- The Oxford Handbook of Oral History
- Introduction: The Evolution of Oral History
- The Dynamics of Interviewing
- Those Who Prevailed and Those Who Were Replaced: Interviewing on Both Sides of a Conflict
- Interviewing in Cross-Cultural Settings
- Case Study: Oral History and Democracy: Lessons from Illiterates
- Memory and Remembering in Oral History
- Can Memory Be Collective?
- Case Study: Rome's House of Memory and History: The Politics of Memory and Public Institutions
- How Does One Win a Lost War? Oral History and Political Memories
- Disappointed Remains: Trauma, Testimony, and Reconciliation in Post-apartheid South Africa
- Case Study: Memory Work with Children Affected by HIV/AIDS in South Africa
- The Stages of Women's Oral History
- Race and Oral History
- Remembering in Later Life: Generating Individual and Social Change
- The Proust Effect: Oral History and the Senses
- After Action: Oral History and War
- Case Study: “Above all, we need the WITNESS”: The Oral History of Holocaust Survivor
- Case Study: Field Notes on Catastrophe: Reflections on the September 11, 2001, Oral History Memory and Narrative Project
- Doing Video Oral History
- Case Study: Opening Up Memory Space: The Challenges of Audiovisual History
- Achieving the Promise of Oral History in a Digital Age
- Oral History: Media, Message, and Meaning
- Messiah with the Microphone? Oral Historians, Technology, and Sound Archives
- Case Study: Between the Raw and the Cooked in Oral History: Notes from the Kitchen
- The Legal Ramifications of Oral History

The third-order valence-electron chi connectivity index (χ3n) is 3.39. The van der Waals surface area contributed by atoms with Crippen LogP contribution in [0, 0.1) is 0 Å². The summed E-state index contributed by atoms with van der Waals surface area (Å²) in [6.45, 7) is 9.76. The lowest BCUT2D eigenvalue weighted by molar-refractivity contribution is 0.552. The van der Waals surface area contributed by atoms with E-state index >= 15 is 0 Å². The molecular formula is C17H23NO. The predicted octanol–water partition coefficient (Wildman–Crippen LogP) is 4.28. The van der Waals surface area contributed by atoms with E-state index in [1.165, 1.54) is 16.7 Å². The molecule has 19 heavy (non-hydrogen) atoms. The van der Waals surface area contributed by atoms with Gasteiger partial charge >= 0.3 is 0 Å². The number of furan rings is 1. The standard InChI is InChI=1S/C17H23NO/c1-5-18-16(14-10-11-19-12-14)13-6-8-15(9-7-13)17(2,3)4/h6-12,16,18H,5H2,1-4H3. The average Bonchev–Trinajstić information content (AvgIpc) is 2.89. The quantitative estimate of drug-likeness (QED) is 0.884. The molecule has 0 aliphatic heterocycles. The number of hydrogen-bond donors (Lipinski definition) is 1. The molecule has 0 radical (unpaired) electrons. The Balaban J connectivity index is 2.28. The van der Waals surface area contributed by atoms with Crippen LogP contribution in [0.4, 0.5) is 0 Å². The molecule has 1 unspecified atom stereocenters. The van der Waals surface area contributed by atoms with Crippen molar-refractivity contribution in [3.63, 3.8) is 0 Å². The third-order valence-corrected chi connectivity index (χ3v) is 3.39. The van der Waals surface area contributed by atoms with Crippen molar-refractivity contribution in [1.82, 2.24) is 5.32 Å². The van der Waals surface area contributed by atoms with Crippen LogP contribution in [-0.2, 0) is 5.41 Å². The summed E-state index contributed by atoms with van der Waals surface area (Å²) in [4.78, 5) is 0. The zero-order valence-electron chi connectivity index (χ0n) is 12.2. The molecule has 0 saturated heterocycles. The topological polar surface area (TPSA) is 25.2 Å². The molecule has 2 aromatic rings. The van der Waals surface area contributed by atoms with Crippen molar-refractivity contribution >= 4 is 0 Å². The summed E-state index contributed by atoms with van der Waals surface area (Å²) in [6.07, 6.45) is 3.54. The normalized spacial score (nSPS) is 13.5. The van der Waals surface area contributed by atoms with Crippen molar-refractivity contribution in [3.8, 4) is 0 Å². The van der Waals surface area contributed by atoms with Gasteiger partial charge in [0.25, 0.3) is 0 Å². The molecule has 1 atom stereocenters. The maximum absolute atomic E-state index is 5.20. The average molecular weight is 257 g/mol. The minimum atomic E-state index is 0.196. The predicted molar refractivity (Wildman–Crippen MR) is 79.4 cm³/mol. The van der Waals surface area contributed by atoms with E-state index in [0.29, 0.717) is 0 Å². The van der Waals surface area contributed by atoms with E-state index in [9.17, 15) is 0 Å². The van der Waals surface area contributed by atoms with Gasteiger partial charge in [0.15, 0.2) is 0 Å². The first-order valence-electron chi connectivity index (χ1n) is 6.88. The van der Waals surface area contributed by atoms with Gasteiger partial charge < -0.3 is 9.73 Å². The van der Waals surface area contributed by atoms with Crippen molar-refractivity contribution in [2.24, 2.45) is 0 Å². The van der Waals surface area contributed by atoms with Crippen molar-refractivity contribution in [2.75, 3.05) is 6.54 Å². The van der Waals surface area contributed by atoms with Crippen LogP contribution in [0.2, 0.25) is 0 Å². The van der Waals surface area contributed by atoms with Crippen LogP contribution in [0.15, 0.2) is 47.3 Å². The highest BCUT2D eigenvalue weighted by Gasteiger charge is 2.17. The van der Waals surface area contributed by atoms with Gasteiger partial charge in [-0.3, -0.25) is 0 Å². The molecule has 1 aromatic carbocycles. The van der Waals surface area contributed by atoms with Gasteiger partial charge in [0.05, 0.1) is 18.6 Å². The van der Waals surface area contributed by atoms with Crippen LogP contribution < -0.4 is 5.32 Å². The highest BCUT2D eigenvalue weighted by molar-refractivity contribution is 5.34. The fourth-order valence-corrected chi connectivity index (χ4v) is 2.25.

- Ethical Challenges in the Oral History of Medicine
- The Archival Imperative: Can Oral History Survive the Funding Crisis in Archival Institutions?
- Case Study: The Southern Oral History Program
- Case Study: What is it That University-Based Oral History Can Do? The Berkeley Experience
- Toward a Public Oral History
- Motivating the Twenty-first-Century Student with Oral History
- Oral History in Universities: From Margins to Mainstream
- Case Study: Engaging Interpretation Through Digital Technologies
- Oral History in the Digital Age
Abstract and Keywords
The emergence of oral history was connected with a technical development—namely the possibility of recording human voices. The recording techniques developed rapidly. This article discusses the challenges faced while recording audiovisual history. In the 1980s expensive filmmaking began to be replaced by more affordable video formats, which took the technical development of oral history to a new audiovisual level. The paradigm shift generated by oral history in which historians began to generate their own primary sources announced another transformation of the way historians worked: taking leave of the written form and communicating scholarly results in audiovisual form. This article seeks to describe what the integration of the visual aspect means for oral historians in generating documents of remembrance. It elaborates on a few concrete examples of how integrating the camera's eye has shaped audiovisual history. A discussion on negotiation of remembrance followed by new methods and issues of videohistory concludes this article.
Albert Lichtblau is an assistant professor in the Department of History at the University of Salzburg in Austria, where he teaches contemporary history. His fields of scholarly expertise are Jewish, genocide, and migration studies, oral history, and audiovisual history.
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